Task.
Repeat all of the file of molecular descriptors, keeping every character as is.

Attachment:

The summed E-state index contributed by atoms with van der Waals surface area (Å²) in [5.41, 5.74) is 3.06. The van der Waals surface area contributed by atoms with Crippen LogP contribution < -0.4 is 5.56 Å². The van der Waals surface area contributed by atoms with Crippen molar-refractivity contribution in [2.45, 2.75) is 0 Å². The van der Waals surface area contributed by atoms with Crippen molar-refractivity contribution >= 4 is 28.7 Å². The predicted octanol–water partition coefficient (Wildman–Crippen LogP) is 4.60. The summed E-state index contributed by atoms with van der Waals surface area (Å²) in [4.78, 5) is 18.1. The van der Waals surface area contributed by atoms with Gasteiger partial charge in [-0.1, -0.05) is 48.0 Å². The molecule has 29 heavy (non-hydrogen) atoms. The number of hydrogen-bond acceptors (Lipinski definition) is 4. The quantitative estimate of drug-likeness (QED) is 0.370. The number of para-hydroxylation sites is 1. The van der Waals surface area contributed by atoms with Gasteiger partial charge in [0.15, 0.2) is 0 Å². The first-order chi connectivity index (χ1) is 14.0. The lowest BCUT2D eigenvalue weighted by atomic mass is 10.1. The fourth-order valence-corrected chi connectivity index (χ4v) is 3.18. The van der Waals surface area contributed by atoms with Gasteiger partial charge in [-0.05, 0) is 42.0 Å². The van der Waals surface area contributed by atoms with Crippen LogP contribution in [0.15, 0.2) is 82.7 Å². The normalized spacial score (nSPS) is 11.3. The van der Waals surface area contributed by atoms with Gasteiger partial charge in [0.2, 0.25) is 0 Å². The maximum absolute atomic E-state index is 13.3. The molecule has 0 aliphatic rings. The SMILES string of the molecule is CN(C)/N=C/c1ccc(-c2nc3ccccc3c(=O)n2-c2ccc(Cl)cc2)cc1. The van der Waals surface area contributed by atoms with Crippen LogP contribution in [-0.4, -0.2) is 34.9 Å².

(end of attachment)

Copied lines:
The summed E-state index contributed by atoms with van der Waals surface area (Å²) in [5.41, 5.74) is 3.06. The van der Waals surface area contributed by atoms with Crippen LogP contribution < -0.4 is 5.56 Å². The van der Waals surface area contributed by atoms with Crippen molar-refractivity contribution in [2.45, 2.75) is 0 Å². The van der Waals surface area contributed by atoms with Crippen molar-refractivity contribution >= 4 is 28.7 Å². The predicted octanol–water partition coefficient (Wildman–Crippen LogP) is 4.60. The summed E-state index contributed by atoms with van der Waals surface area (Å²) in [4.78, 5) is 18.1. The van der Waals surface area contributed by atoms with Gasteiger partial charge in [-0.1, -0.05) is 48.0 Å². The molecule has 29 heavy (non-hydrogen) atoms. The number of hydrogen-bond acceptors (Lipinski definition) is 4. The quantitative estimate of drug-likeness (QED) is 0.370. The number of para-hydroxylation sites is 1. The van der Waals surface area contributed by atoms with Gasteiger partial charge in [0.15, 0.2) is 0 Å². The first-order chi connectivity index (χ1) is 14.0. The lowest BCUT2D eigenvalue weighted by atomic mass is 10.1. The fourth-order valence-corrected chi connectivity index (χ4v) is 3.18. The van der Waals surface area contributed by atoms with Gasteiger partial charge in [-0.05, 0) is 42.0 Å². The van der Waals surface area contributed by atoms with Crippen LogP contribution in [0.15, 0.2) is 82.7 Å². The normalized spacial score (nSPS) is 11.3. The van der Waals surface area contributed by atoms with Gasteiger partial charge in [0.2, 0.25) is 0 Å². The maximum absolute atomic E-state index is 13.3. The molecule has 0 aliphatic rings. The SMILES string of the molecule is CN(C)/N=C/c1ccc(-c2nc3ccccc3c(=O)n2-c2ccc(Cl)cc2)cc1. The van der Waals surface area contributed by atoms with Crippen LogP contribution in [-0.4, -0.2) is 34.9 Å².